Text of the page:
Immigration: Keep Families United

Yesterday, tens of thousands of people carrying U.S. flags pressed for immigrants' rights by holding demonstrations in dozens of cities. The protesters called for a path to legalization for the approximately 12 million undocumented immigrants living in the United States.



The World Bank’s Executive Board has approved a 10-year Health, Nutrition, and Population Strategy that strongly endorses sexual and reproductive health and rights, rejecting President Paul Wolfowitz’s regressive draft version that made “virtually no reference to sexual and reproductive health.”


COLORADO: “A measure that would prohibit workplace discrimination based on sexual orientation was endorsed by state representatives Monday.”

NEW YORK: New York’s First Lady Silda Wall Spitzer unveils a plan “to transform the Governor’s Mansion into a green building.”
MISSOURI: State senators crush a plan to make English the official government language in Missouri.

ENVIRONMENT: Several cities are implementing measures to selectively ban automobiles and encourage bicyclists and pedestrians.


THINK PROGRESS: Flashback: In 1999, then-Governor George W. Bush demanded a timetable.

GRISTMILL: “Taking the ‘fund’ out of Superfund.”

BLACK PROF: Backlash against Fox News debate is “a significant development for the Blackroots.”

GLOBAL DEVELOPMENT: World Bank President Paul Wolfowitz should follow former USAID director Randall Tobias’s example and resign.


“Here is why the bill Congress passed is unacceptable. First, the bill would mandate a rigid and artificial deadline for American troops to begin withdrawing from Iraq.”
— President Bush, 5/1/07


“I think it’s also important for the president to lay out a timetable as to how long they will be involved and when they will be withdrawn.”
— Bush, 6/5/99


Progress Report


Politics with an Attitude: Everyone from Barack Obama to Stephen Colbert talks to Campus Progress. Right-wingers seem scared of us. Find out why here.

  May 2, 2007
Keep Families United
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Keep Families United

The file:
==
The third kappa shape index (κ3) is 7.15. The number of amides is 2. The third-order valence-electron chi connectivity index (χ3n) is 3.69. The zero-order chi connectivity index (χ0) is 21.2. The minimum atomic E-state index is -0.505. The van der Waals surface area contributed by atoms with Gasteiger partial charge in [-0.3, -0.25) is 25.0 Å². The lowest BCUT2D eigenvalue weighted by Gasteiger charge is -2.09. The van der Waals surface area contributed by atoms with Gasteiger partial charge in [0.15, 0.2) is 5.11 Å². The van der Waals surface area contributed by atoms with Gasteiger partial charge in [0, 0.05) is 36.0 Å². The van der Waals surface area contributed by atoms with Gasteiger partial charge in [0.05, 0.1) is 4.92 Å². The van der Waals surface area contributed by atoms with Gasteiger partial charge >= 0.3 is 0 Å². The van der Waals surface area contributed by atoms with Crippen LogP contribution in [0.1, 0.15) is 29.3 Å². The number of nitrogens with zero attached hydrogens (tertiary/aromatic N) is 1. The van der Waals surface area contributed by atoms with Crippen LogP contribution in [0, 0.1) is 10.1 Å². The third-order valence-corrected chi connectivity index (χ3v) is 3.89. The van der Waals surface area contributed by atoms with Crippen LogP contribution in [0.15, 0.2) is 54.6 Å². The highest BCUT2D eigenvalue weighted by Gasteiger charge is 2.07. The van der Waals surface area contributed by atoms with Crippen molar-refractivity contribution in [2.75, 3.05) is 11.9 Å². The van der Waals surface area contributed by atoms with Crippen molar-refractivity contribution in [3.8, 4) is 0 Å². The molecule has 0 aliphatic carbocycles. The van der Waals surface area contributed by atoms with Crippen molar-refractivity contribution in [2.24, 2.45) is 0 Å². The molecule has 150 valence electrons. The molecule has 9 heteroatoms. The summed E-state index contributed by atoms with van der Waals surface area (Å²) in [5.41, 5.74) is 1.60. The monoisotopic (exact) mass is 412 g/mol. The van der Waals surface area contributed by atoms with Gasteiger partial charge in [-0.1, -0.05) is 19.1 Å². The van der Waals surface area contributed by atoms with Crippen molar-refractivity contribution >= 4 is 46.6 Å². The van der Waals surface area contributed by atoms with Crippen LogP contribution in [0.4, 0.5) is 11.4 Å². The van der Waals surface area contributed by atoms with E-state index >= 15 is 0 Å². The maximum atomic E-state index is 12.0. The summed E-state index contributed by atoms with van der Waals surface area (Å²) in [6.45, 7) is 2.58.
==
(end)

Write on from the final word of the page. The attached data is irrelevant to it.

Yesterday, tens of thousands of people carrying U.S. flags pressed for immigrants’ rights by holding demonstrations in dozens of cities. The protesters called for a path to legalization for the approximately 12 million undocumented immigrants living in the United States. The marches sought to put “the spotlight on the fact our country’s current — and very broken — immigration system tears apart families when undocumented parents are deported or loved ones have to face long, complicated procedures to ever be allowed legal entry” into the country. In cities across the nation — from New York to Chicago to Los Angeles — demonstrators carried signs that read “Keep Families United” and “Don’t Deport Our Parents,” focusing their rallies on deportation raids that could separate more than three million U.S.-born children from their parents who are subject to deportation. Supporters of immigration reform are pushing for a moratorium on raids and deportations until new legislation is enacted. “All attention is focused on the Senate, where Majority Leader Harry Reid (D-NV) plans to kick off discussion on May 14 with two weeks of floor debate on an immigration reform bill.”

STAND AND DELIVER: Last year, nearly a million protesters took to the streets to call attention to a bill in Congress that proposed “making it a felony to be in the United States illegally.” With a strong bipartisan majority of 62 votes, the Senate passed a plan last May “that tracked closely with Bush’s wishes.” Yet the proposal died in the House, where tough new border security measures were the priority. After the Nov. 2006 midterm elections brought the Democrats into the majority, President Bush said immigration would be “an issue where I believe we can find some common ground.” The White House has used public events to highlight “the effectiveness of stepped-up border enforcement.” But the only approach that has grown out of initial talks between congressional leaders and the White House would be harsher on illegal immigrants than the Senate approach. “Its path to citizenship would require fines, trips back home, long waits and hefty penalties.” 

THE IMPACT OF DEPORTATION RAIDS: Immigration and Customs Enforcement officials, “facing intense political pressure to toughen enforcement, removed 221,664 illegal immigrants from the country over the last year, an increase of more than 37,000 — about 20 percent — over the year before, according to the agency’s tally.” Bush has heralded the apprehensions as a sign of progress. The raids have bitterly divided local communities and ripped apart immigrant communities. “A March 6 raid of a New Bedford, Mass., leather factory resulted in the detention of 361 undocumented immigrants, and stories circulated through the immigrant community there of small children and babies separated from their parents.” Five months ago, “federal agents arrested more than 200 illegal workers at a meatpacking plant in Greeley, CO,” which residents say “devastated so many kids and so many families.” So far, the effect has been to cause undocumented families “to hunker down and plot ways to avoid detection and resist deportation, not run voluntarily for the border.” “People are intimidated. They’re scared,” said 22-year-old Juan Hernandez, who joined protesters in Houston. “People who are undocumented leave for work every day with the fear that they won’t come home to their families.”